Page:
Pål Sletaune‘s THE MONITOR (2011) is an unspectacular and difficult to follow horror-thriller. Noomi Rapace (The Girl With the Dragon Tattoo) stars as Anna, an abused homemaker who flees with Anders (Vetle Qvenild Werring), her son, to escape her abusive husband. The film didn’t leave any detail on how much of the abuse she and her son suffered from her husband, and even less about exactly who he is.
Anna is neurotic and could not stand to be too far away from her son. To feel more comfortable about leaving her son alone in his room, she purchases a baby monitor from Helge (Kristoffer Joner), a worker at an electronics shop and with whom she establishes a relationship.
Throughout the film, Anna begins to try and navigate psychological and emotional impact of her fears. She started to think that the “sounds” she heard on the monitor originated from another apartment, and the baby monitor just was picking up the interference, although the film eluded to the possibility of ghosts in the machine. Almost too soon the film started to lose its edge, and things became a bit more predictable, and this is what disappointed me about it.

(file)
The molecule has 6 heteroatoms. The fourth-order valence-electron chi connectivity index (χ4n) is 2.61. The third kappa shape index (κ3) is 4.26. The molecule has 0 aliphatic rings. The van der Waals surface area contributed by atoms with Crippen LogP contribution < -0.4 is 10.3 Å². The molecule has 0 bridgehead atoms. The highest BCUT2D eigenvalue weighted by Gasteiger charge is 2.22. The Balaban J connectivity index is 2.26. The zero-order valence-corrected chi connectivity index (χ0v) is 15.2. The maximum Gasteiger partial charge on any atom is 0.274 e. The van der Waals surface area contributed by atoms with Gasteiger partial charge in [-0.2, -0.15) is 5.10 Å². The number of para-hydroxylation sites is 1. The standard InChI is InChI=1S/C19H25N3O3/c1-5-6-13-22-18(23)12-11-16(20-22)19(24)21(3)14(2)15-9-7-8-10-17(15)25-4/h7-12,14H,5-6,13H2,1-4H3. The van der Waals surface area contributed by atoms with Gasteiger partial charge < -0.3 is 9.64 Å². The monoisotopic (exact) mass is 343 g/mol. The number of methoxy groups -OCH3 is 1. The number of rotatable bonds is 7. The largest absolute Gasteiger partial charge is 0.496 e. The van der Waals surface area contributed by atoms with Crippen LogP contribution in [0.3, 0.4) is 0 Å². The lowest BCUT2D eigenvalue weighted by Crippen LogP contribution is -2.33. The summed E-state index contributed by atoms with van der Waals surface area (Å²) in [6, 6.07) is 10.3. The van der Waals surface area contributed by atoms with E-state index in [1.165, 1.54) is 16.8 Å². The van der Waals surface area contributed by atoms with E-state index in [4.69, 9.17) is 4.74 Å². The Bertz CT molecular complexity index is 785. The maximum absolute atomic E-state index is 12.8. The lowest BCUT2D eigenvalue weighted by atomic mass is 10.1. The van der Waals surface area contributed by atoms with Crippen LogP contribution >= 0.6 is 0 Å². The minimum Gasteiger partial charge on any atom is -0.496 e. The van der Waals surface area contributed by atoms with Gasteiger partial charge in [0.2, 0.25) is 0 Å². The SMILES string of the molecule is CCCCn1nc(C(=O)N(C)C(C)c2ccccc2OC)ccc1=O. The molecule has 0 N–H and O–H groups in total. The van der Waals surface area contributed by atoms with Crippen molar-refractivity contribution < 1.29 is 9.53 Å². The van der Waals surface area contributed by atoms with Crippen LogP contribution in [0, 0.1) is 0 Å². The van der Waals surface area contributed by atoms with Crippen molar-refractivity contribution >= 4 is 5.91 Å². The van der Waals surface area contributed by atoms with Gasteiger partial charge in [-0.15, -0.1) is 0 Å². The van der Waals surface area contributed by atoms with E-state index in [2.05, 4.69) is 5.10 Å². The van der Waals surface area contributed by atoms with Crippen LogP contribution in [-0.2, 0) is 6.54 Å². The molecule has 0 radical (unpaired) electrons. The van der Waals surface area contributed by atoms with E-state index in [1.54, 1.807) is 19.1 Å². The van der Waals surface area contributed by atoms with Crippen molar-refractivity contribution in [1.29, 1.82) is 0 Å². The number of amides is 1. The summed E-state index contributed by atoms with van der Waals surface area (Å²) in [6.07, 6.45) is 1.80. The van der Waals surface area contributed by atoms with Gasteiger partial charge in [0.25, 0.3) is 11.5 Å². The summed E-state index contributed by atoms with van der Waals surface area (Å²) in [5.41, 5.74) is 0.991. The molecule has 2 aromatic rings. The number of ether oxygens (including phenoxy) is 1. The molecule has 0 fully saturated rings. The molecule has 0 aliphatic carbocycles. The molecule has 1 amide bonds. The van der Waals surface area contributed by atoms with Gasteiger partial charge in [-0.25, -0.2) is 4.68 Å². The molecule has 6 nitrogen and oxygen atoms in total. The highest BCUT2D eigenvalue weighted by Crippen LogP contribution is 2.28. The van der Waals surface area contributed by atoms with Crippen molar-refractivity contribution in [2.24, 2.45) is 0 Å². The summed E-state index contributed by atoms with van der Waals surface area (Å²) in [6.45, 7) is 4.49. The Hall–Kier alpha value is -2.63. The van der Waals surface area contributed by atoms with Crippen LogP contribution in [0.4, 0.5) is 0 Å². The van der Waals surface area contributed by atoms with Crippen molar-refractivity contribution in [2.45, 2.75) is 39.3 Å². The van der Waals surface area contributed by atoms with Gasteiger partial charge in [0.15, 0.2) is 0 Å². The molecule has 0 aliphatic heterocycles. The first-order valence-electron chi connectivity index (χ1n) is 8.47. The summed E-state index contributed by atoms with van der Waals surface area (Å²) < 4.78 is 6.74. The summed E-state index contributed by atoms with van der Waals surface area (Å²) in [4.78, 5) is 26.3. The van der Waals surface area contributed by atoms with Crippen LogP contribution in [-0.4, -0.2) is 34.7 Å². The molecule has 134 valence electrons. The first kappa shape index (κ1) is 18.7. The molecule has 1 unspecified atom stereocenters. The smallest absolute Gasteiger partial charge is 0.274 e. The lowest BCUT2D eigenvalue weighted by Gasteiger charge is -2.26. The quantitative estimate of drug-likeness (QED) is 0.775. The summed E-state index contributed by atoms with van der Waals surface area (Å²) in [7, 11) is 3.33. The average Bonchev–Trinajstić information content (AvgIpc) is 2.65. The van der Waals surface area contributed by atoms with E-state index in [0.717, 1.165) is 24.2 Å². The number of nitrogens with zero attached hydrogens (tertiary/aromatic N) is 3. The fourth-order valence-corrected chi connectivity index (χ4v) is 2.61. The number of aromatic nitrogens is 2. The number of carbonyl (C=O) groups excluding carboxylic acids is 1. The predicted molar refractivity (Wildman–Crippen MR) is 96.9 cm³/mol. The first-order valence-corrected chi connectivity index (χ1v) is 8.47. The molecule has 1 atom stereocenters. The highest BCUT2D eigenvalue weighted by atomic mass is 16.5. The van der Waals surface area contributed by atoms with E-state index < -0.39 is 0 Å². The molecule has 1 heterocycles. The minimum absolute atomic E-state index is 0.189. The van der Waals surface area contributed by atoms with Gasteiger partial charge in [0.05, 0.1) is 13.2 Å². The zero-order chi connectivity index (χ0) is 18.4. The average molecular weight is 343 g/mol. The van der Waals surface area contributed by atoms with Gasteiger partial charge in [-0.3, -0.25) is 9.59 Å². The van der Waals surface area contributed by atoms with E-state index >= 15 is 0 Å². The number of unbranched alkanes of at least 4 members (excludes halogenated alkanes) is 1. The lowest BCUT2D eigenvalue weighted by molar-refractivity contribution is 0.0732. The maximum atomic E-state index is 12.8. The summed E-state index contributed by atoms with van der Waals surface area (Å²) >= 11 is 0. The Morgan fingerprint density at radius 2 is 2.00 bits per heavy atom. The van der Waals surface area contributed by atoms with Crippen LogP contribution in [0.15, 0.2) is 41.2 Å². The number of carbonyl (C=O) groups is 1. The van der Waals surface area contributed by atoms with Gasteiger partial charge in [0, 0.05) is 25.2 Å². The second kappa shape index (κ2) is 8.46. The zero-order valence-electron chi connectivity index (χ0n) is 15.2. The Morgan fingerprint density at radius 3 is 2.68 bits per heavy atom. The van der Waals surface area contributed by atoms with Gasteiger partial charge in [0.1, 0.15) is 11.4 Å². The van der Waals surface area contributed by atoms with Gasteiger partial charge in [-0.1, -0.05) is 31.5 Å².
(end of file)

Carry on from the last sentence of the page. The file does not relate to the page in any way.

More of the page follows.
Sletaune does an excellent job of defining the relationships between the character and audience in the film–Rapace and Jones perform exceptionally well in that these two have a thing for one another but does not burden the film by forcing Jones out to be the hero or subjecting the audience to needless romantic interludes. There are scenes that deliver a powerful impact (depictions of child abuse), but the rest of the film felt rather cold and stoic; this makes this review harsh, because after the first hour, which was really intense; there are gaps where she is trying to sort out if the horrible sounds she hears on the monitor plays out in reality–or just in her mind.
Overall, Monitor is still worth checking out. The first hour of the film is worth watching, and the acting performances are solid. The good parts of the movie are good. The rest is well a little disappointing. The film builds up just the right amount of tension and falls just short of being memorable.